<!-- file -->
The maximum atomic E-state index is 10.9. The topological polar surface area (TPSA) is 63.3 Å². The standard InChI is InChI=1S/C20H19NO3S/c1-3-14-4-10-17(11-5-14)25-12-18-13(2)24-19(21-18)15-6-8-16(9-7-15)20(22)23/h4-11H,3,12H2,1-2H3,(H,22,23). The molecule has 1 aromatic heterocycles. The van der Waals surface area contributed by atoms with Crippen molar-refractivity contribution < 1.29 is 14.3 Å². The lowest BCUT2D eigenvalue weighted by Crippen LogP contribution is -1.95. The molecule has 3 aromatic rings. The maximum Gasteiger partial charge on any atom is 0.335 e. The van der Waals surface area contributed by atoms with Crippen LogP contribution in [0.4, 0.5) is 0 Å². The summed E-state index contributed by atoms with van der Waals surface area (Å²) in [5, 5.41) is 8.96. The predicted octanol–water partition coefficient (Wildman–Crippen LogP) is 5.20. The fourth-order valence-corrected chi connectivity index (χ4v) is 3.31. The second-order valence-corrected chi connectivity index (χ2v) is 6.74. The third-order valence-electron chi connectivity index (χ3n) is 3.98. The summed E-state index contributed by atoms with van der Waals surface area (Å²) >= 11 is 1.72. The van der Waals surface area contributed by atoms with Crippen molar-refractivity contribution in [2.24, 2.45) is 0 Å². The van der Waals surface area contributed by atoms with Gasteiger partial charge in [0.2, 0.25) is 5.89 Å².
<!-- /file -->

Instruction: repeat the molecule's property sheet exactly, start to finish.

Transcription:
The maximum atomic E-state index is 10.9. The topological polar surface area (TPSA) is 63.3 Å². The standard InChI is InChI=1S/C20H19NO3S/c1-3-14-4-10-17(11-5-14)25-12-18-13(2)24-19(21-18)15-6-8-16(9-7-15)20(22)23/h4-11H,3,12H2,1-2H3,(H,22,23). The molecule has 1 aromatic heterocycles. The van der Waals surface area contributed by atoms with Crippen molar-refractivity contribution < 1.29 is 14.3 Å². The lowest BCUT2D eigenvalue weighted by Crippen LogP contribution is -1.95. The molecule has 3 aromatic rings. The maximum Gasteiger partial charge on any atom is 0.335 e. The van der Waals surface area contributed by atoms with Crippen LogP contribution in [0.4, 0.5) is 0 Å². The summed E-state index contributed by atoms with van der Waals surface area (Å²) in [5, 5.41) is 8.96. The predicted octanol–water partition coefficient (Wildman–Crippen LogP) is 5.20. The fourth-order valence-corrected chi connectivity index (χ4v) is 3.31. The second-order valence-corrected chi connectivity index (χ2v) is 6.74. The third-order valence-electron chi connectivity index (χ3n) is 3.98. The summed E-state index contributed by atoms with van der Waals surface area (Å²) >= 11 is 1.72. The van der Waals surface area contributed by atoms with Crippen molar-refractivity contribution in [2.24, 2.45) is 0 Å². The van der Waals surface area contributed by atoms with Gasteiger partial charge in [0.2, 0.25) is 5.89 Å².